I get that you want to preserve data and not have to reinstall but sometimes you do need to do a clean reinstall of programmes and all.
 

Roohster

Distinguished Member
.... why don't you extract the CD keys for the software that your mate has and see if you can find an online installer for the software?
That's the main sticking point, he's using an old accounting program that he's had forever and there doesn't seem to be a download available anywhere. :(

I know a clean install would be the logical thing to do but by his own admission, he's the least computer-savvy person around (and I'm not far behind :p) and just wants his new pc to look and behave exactly like the old one.
 

JollyJamma

Active Member
Just use a hard drive cloning tool to replicate the entire install to a new drive.

I've done it with many computers and it isn't pretty but it does work. Uninstall all drivers from the current install before you clone the drive.

It'll save you likely getting a few BSOD when you boot it up in the new computer.

If your mate has already purchased a new computer, he might get free use of the Crucial or WD or Samsung replication software with the purchase of an SSD.

in 2008 I had to replicate a system that had been sent to Germany from South Africa for a custom Linux install to run an interactive projected image (back when it was fairly hot tech). I used a tiny Linux tool and got it all working so well, the OS still picked up the previous drives serial number for the new drive.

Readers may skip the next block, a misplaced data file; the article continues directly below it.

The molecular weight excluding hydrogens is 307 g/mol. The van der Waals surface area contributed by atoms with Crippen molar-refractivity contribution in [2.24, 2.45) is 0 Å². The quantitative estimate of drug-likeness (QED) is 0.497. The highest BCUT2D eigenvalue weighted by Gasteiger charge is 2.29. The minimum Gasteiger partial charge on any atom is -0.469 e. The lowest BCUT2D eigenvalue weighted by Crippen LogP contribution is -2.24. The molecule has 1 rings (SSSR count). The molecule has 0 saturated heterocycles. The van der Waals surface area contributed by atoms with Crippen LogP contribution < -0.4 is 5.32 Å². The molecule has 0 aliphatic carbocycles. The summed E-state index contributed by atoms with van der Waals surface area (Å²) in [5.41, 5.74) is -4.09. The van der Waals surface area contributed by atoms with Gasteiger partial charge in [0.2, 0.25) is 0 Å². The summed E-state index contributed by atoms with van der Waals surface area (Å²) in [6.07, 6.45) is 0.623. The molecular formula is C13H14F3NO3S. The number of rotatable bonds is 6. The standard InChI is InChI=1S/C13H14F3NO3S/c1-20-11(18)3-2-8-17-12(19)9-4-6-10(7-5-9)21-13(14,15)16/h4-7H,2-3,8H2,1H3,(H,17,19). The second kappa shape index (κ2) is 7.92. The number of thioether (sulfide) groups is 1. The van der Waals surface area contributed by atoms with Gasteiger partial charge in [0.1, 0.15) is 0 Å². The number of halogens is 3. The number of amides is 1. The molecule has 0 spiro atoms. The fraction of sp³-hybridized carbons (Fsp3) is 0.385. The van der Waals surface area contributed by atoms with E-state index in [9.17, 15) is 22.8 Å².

Roohster

Distinguished Member
Just use a hard drive cloning tool to replicate the entire install to a new drive.

I've done it with many computers and it isn't pretty but it does work. Uninstall all drivers from the current install before you clone the drive.

It'll save you likely getting a few BSOD when you boot it up in the new computer.

If your mate has already purchased a new computer, he might get free use of the Crucial or WD or Samsung replication software with the purchase of an SSD.

in 2008 I had to replicate a system that had been sent to Germany from South Africa for a custom Linux install to run an interactive projected image (back when it was fairly hot tech). I used a tiny Linux tool and got it all working so well, the OS still picked up the previous drives serial number for the new drive.
Thanks, I think this is the way to go. :thumbsup: